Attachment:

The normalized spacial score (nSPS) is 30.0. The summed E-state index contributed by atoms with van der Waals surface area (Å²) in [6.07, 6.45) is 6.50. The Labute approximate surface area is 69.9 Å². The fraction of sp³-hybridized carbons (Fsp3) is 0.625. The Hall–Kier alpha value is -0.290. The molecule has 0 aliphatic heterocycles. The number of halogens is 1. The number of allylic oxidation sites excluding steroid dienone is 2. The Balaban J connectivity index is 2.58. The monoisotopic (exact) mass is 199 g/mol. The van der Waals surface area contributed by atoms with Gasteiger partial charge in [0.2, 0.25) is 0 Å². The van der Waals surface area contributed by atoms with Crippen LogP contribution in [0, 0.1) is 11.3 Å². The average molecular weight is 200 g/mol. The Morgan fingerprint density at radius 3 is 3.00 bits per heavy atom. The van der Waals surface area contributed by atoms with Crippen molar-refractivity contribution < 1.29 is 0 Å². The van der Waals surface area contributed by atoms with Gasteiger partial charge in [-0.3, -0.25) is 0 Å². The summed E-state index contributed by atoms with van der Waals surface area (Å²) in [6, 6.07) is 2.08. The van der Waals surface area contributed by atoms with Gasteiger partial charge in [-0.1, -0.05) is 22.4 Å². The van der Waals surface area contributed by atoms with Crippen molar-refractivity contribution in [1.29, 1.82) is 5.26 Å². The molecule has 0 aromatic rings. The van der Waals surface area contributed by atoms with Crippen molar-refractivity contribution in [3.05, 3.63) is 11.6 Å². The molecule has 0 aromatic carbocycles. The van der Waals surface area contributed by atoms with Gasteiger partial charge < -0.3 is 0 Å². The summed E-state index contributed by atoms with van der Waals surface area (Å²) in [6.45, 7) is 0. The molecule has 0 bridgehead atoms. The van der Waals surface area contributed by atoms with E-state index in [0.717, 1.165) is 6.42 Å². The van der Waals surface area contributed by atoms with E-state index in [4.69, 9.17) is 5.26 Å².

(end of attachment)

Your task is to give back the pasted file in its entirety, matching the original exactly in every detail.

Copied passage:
The normalized spacial score (nSPS) is 30.0. The summed E-state index contributed by atoms with van der Waals surface area (Å²) in [6.07, 6.45) is 6.50. The Labute approximate surface area is 69.9 Å². The fraction of sp³-hybridized carbons (Fsp3) is 0.625. The Hall–Kier alpha value is -0.290. The molecule has 0 aliphatic heterocycles. The number of halogens is 1. The number of allylic oxidation sites excluding steroid dienone is 2. The Balaban J connectivity index is 2.58. The monoisotopic (exact) mass is 199 g/mol. The van der Waals surface area contributed by atoms with Gasteiger partial charge in [0.2, 0.25) is 0 Å². The van der Waals surface area contributed by atoms with Crippen LogP contribution in [0, 0.1) is 11.3 Å². The average molecular weight is 200 g/mol. The Morgan fingerprint density at radius 3 is 3.00 bits per heavy atom. The van der Waals surface area contributed by atoms with Crippen molar-refractivity contribution < 1.29 is 0 Å². The van der Waals surface area contributed by atoms with Gasteiger partial charge in [-0.3, -0.25) is 0 Å². The summed E-state index contributed by atoms with van der Waals surface area (Å²) in [6, 6.07) is 2.08. The van der Waals surface area contributed by atoms with Gasteiger partial charge in [-0.1, -0.05) is 22.4 Å². The van der Waals surface area contributed by atoms with Crippen molar-refractivity contribution in [1.29, 1.82) is 5.26 Å². The molecule has 0 aromatic rings. The van der Waals surface area contributed by atoms with Crippen molar-refractivity contribution in [3.05, 3.63) is 11.6 Å². The molecule has 0 aromatic carbocycles. The van der Waals surface area contributed by atoms with Gasteiger partial charge < -0.3 is 0 Å². The summed E-state index contributed by atoms with van der Waals surface area (Å²) in [6.45, 7) is 0. The molecule has 0 bridgehead atoms. The van der Waals surface area contributed by atoms with E-state index in [0.717, 1.165) is 6.42 Å². The van der Waals surface area contributed by atoms with E-state index in [4.69, 9.17) is 5.26 Å².